It is precisely under this perspective, namely the use of her personal narrative as an instrument for collective claims, that Bryden's speeches stand as a valuable contribution to disability rights advocacy. Her texts fall within the category of nonfictional first-person narrative, whose importance has long been acknowledged in the fields of cultural studies and literary disability studies. More precisely, they can be understood as a variation of a specific type narrative first developed in Latin America called testimonio, which has played a significant role in "maintaining and developing the practice of international human rights and solidarity movements" (Beverly 1989, p. 19). Unlike other kinds of nonfictional first-person narrative such as autobiography, testimonio is "explicitly concerned with articulating a process of recognition and resistance of oppression" of a specific group (Irizarry 2005, p. 264). While autobiography, with the topos of the hero overcoming a negative condition, is tacitly grounded on "an ideology of individualism" (Beverly 1989, p. 23), testimonio focuses on "a problematic collective social situation that the narrator lives with or alongside others" (Beverly 1989, p. 15). Bryden was one of the first persons with dementia to deliver a plenary speech at a scientific/policy conference on dementia almost two decades ago. Back then she affirmed that persons with dementia be considered "as a person, first and foremost, not a disease" (Bryden 2005, p. 127). Since then this has been the core of her collective advocacy, made all the more poignant by the narration of her personal journey. The speeches collected in this book thus constitute a kind of disability testimonio revolving entirely around the motto of the disability rights movement "nothing about us, without us", as the title of the book itself shows. Claiming that persons with dementia "need you to acknowledge who we are, to listen to our emotion and pain, and to treat us as people of value and dignity, worthy of respect" (p. 60), Bryden calls for the active involvement of persons with dementia in Alzheimer's and dementia organisations so as to make their voices heard in the development of policies, programs, and services. Her claim is compelling: "it is unethical to collect and distribute funds for services on our behalf without regard for our dignity" (p. 69).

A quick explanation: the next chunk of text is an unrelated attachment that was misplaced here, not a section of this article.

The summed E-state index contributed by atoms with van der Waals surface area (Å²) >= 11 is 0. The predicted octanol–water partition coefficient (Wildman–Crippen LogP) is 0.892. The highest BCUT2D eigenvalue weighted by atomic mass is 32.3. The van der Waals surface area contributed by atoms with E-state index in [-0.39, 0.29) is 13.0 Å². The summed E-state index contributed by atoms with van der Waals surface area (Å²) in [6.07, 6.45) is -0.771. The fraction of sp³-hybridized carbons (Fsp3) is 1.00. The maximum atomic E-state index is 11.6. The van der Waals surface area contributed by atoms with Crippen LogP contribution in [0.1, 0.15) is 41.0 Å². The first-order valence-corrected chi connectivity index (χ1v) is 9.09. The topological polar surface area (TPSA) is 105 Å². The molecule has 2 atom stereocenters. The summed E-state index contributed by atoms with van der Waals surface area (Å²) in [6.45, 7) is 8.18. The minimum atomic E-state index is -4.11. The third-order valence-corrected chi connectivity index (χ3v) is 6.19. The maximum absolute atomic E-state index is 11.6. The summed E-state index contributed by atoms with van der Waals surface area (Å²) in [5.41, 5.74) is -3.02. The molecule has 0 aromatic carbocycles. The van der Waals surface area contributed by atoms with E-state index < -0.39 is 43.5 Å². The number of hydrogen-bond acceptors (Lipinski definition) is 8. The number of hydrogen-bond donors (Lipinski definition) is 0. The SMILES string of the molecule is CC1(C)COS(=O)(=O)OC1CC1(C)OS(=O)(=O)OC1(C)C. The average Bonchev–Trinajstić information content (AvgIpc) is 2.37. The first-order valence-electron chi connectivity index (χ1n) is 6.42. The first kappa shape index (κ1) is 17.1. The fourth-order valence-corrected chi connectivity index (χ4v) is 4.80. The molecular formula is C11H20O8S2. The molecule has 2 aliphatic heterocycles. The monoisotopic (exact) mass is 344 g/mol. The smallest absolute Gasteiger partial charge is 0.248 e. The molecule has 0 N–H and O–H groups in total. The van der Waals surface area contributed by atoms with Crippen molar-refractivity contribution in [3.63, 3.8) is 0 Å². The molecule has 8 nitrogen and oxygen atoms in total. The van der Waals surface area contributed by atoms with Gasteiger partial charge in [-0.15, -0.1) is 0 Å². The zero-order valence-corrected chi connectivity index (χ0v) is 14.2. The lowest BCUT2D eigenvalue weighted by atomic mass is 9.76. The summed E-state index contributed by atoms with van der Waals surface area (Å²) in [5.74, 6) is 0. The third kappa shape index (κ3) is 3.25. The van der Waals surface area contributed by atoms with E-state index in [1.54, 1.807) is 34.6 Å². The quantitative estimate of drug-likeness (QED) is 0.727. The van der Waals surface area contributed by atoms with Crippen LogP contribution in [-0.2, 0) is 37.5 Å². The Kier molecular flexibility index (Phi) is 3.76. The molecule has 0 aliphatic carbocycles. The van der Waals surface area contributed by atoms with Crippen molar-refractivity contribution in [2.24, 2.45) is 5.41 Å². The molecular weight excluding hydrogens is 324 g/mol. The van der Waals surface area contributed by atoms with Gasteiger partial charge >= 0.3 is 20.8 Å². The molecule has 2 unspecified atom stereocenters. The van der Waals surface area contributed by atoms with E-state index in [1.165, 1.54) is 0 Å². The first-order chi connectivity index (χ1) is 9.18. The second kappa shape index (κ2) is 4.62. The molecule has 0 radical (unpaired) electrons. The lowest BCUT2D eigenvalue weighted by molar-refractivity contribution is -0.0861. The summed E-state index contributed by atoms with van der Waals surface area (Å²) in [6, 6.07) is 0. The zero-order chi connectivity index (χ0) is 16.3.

Bryden's argument goes far beyond inclusion based on acknowledgement of personhood, respect of human dignity and of equal human rights. For Bryden, a person with dementia is "an expert in the lived experience of dementia" (p. 221), a person in the unique position of being "bicultural, bilingual, speaking and knowing the language and mores of normality as well as dementia. So we can bridge the gap between the world of normality and the world of dementia, and help you to understand us and our needs" (p. 48). For Bryden, the active involvement of persons with dementia is essential in order to avoid falling into the trap of paternalism.
On a final note, in some of the talks in the book, when telling the story of the years immediately following her diagnosis, Bryden recalls how joining an email support group with and for persons with dementia played a pivotal role in her transition from victim to survivor. This adds some additional value to the book by making it a testimony of one of the early examples of the positive impact of information and communication technologies on the development of disability rights advocacy.
© 2016 Gian Maria Greco
Gian Maria Greco (MA and PhD in Philosophy; International MA in Accessibility to Media, Arts and Culture) is specialised in accessibility and human rights, with a focus on the media and the performing arts. He co-authored two books (in Italian): "Making as Healing Care. On the Constructionist Foundations of Occupational Therapy" (2013) and "Accessibility, Health and Safety of Live Events and Venues" (2015). He is one of the founding members of the Media Accessibility Platform. Currently, he is a member of the Advisory Board of the EU project "Accessible Culture and Training", and member of the scientific committee of the 5th ARSAD Conference.